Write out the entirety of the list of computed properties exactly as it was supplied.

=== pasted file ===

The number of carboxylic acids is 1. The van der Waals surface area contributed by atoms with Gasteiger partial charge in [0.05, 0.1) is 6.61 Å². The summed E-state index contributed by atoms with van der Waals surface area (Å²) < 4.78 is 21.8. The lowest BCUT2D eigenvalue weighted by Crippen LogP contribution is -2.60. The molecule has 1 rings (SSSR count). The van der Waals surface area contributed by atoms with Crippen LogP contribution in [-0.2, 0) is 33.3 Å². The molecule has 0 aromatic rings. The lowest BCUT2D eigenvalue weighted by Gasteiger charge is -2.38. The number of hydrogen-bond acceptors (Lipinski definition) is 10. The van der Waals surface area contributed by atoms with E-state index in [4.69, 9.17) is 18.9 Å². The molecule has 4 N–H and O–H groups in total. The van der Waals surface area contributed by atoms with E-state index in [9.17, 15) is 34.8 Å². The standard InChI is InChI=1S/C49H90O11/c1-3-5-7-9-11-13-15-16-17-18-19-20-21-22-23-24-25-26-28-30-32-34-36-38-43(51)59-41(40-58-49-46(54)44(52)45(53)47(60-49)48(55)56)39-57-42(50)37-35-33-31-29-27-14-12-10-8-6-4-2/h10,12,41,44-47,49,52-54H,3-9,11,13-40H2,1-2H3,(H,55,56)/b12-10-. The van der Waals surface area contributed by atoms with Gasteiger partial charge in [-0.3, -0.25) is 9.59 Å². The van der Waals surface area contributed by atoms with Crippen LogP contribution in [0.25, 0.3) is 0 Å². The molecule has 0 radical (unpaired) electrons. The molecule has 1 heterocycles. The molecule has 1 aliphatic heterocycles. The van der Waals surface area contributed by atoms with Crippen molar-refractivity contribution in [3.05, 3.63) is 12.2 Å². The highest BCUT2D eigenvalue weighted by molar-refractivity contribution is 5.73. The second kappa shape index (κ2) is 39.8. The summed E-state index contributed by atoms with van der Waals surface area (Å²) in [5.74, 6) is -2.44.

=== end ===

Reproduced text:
The number of carboxylic acids is 1. The van der Waals surface area contributed by atoms with Gasteiger partial charge in [0.05, 0.1) is 6.61 Å². The summed E-state index contributed by atoms with van der Waals surface area (Å²) < 4.78 is 21.8. The lowest BCUT2D eigenvalue weighted by Crippen LogP contribution is -2.60. The molecule has 1 rings (SSSR count). The van der Waals surface area contributed by atoms with Crippen LogP contribution in [-0.2, 0) is 33.3 Å². The molecule has 0 aromatic rings. The lowest BCUT2D eigenvalue weighted by Gasteiger charge is -2.38. The number of hydrogen-bond acceptors (Lipinski definition) is 10. The van der Waals surface area contributed by atoms with E-state index in [4.69, 9.17) is 18.9 Å². The molecule has 4 N–H and O–H groups in total. The van der Waals surface area contributed by atoms with E-state index in [9.17, 15) is 34.8 Å². The standard InChI is InChI=1S/C49H90O11/c1-3-5-7-9-11-13-15-16-17-18-19-20-21-22-23-24-25-26-28-30-32-34-36-38-43(51)59-41(40-58-49-46(54)44(52)45(53)47(60-49)48(55)56)39-57-42(50)37-35-33-31-29-27-14-12-10-8-6-4-2/h10,12,41,44-47,49,52-54H,3-9,11,13-40H2,1-2H3,(H,55,56)/b12-10-. The van der Waals surface area contributed by atoms with Gasteiger partial charge in [-0.3, -0.25) is 9.59 Å². The van der Waals surface area contributed by atoms with Crippen LogP contribution in [0.25, 0.3) is 0 Å². The molecule has 0 radical (unpaired) electrons. The molecule has 1 heterocycles. The molecule has 1 aliphatic heterocycles. The van der Waals surface area contributed by atoms with Crippen molar-refractivity contribution in [3.05, 3.63) is 12.2 Å². The highest BCUT2D eigenvalue weighted by molar-refractivity contribution is 5.73. The second kappa shape index (κ2) is 39.8. The summed E-state index contributed by atoms with van der Waals surface area (Å²) in [5.74, 6) is -2.44.